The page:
Invasiveness of agronomic weed species in wheat in Western Australia

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Weed Research


Bromus diandrus, colonisation, competitiveness, great brome, invasion, Lolium rigidum, rigid ryegrass, Triticum aestivum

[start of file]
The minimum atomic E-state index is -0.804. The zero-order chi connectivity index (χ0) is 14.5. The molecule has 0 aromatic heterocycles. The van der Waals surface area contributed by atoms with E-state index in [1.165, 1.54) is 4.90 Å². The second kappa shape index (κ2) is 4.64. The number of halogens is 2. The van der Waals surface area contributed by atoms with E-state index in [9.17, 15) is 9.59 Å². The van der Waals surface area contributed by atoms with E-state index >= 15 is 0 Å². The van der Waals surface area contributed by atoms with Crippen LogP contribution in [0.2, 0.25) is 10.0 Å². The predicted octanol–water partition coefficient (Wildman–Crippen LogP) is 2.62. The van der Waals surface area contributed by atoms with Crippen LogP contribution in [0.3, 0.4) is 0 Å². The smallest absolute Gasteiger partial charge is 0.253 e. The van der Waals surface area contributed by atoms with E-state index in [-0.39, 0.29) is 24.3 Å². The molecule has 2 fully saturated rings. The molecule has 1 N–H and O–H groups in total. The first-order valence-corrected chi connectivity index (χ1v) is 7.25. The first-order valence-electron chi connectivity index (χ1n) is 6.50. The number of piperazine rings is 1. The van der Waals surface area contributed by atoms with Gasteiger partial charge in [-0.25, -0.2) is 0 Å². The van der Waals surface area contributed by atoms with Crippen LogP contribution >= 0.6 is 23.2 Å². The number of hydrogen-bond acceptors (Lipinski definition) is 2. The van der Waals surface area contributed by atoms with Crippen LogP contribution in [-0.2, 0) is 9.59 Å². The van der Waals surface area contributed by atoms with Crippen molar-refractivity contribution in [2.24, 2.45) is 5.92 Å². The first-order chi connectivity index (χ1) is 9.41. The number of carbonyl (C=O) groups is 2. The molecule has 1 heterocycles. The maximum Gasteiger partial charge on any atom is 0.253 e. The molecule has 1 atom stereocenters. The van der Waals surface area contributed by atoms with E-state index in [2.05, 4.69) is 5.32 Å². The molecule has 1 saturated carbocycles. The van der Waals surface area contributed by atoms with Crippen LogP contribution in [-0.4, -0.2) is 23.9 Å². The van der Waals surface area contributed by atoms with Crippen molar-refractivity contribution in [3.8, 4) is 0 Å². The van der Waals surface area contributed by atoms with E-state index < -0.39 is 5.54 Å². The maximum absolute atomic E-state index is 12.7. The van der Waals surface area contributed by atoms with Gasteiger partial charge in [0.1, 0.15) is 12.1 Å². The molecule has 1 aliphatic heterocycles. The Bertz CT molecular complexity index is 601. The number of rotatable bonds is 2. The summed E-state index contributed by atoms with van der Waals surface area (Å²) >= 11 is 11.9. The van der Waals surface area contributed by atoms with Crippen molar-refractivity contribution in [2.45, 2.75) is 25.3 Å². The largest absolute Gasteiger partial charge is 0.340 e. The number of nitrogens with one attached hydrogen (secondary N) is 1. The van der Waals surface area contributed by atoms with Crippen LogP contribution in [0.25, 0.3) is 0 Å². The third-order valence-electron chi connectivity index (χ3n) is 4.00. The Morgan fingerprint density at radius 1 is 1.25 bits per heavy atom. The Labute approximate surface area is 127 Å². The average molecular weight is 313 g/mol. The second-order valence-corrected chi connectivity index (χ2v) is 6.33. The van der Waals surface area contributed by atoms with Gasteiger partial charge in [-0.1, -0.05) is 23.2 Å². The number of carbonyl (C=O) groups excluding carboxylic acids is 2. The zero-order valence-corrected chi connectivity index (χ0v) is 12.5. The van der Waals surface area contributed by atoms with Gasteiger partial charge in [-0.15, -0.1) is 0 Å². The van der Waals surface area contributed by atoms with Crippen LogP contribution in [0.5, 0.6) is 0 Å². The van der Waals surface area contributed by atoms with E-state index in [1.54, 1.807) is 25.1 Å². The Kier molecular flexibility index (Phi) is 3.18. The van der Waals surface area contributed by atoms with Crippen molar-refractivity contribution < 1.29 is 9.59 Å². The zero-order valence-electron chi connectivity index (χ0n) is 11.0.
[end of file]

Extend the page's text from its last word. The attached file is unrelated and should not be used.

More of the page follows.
Weed seeds are introduced to agronomic systems naturally or through human-mediated seed dispersal, and introduced seeds have a high chance of being resistant to selective, in-crop herbicides. However, colonisation (invasion) rates for a weed species are usually much lower than rates of seed dispersal. The current research investigated colonisation of a winter annual wheat cropping system in Western Australia by a range of winter or summer annual weed species. The weed seeds were sown (at 100 seeds/m2) directly before seeding the crop in 2016 and allowed to grow in the following 3 years of wheat. Selective herbicides were not applied, to simulate growth of weed populations if the initial seed had been resistant to herbicide. Bromus diandrus, Hordeum leporinum, Rumex hypogaeus, Sonchus oleraceus, Polygonum aviculare, Lolium rigidum, Citrullus amarus and Tribulus terrestris colonised the crop, while Dactyloctenium radulans, Chloris truncata and Salsola australis failed to establish over 3 years. The most successful weed was B. diandrus, with a plant density of 1,170/m2 by the third year and seed production of 67,740/m2. The high density of B. diandrus reduced wheat density by 76% in the third year and reduced average yield by 36%. Lolium rigidum reduced average yield by 11%, and the other weed species did not affect crop yield. Further research is required on the invasiveness of these species in other regions, but it is clear that the spread of B. diandrus to new areas or the introduction of resistant B. diandrus seeds via contaminated grain should be avoided.